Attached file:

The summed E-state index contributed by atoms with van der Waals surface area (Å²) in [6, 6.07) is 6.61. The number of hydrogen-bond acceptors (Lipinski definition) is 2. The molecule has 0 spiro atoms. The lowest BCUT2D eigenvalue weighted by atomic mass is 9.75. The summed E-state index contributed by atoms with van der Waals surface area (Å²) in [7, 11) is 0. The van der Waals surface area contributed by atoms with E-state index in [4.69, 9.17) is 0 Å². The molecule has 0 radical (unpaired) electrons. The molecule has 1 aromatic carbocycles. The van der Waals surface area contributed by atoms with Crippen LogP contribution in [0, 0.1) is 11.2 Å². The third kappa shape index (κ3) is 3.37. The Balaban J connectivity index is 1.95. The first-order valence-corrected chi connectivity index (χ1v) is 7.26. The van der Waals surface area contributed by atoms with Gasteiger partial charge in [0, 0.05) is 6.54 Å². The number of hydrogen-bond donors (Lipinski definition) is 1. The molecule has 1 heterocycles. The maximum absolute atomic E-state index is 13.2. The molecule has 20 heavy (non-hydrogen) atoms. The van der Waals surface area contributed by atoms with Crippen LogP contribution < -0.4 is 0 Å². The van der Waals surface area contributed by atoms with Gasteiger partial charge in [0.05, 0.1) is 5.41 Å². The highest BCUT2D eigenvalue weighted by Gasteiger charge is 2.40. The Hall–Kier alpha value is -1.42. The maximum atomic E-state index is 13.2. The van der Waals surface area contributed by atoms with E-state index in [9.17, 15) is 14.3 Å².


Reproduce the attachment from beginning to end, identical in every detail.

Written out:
The summed E-state index contributed by atoms with van der Waals surface area (Å²) in [6, 6.07) is 6.61. The number of hydrogen-bond acceptors (Lipinski definition) is 2. The molecule has 0 spiro atoms. The lowest BCUT2D eigenvalue weighted by atomic mass is 9.75. The summed E-state index contributed by atoms with van der Waals surface area (Å²) in [7, 11) is 0. The van der Waals surface area contributed by atoms with E-state index in [4.69, 9.17) is 0 Å². The molecule has 0 radical (unpaired) electrons. The molecule has 1 aromatic carbocycles. The van der Waals surface area contributed by atoms with Crippen LogP contribution in [0, 0.1) is 11.2 Å². The third kappa shape index (κ3) is 3.37. The Balaban J connectivity index is 1.95. The first-order valence-corrected chi connectivity index (χ1v) is 7.26. The van der Waals surface area contributed by atoms with Gasteiger partial charge in [0, 0.05) is 6.54 Å². The number of hydrogen-bond donors (Lipinski definition) is 1. The molecule has 1 heterocycles. The maximum absolute atomic E-state index is 13.2. The molecule has 20 heavy (non-hydrogen) atoms. The van der Waals surface area contributed by atoms with Crippen LogP contribution < -0.4 is 0 Å². The van der Waals surface area contributed by atoms with Gasteiger partial charge in [0.05, 0.1) is 5.41 Å². The highest BCUT2D eigenvalue weighted by Gasteiger charge is 2.40. The Hall–Kier alpha value is -1.42. The maximum atomic E-state index is 13.2. The van der Waals surface area contributed by atoms with E-state index in [9.17, 15) is 14.3 Å².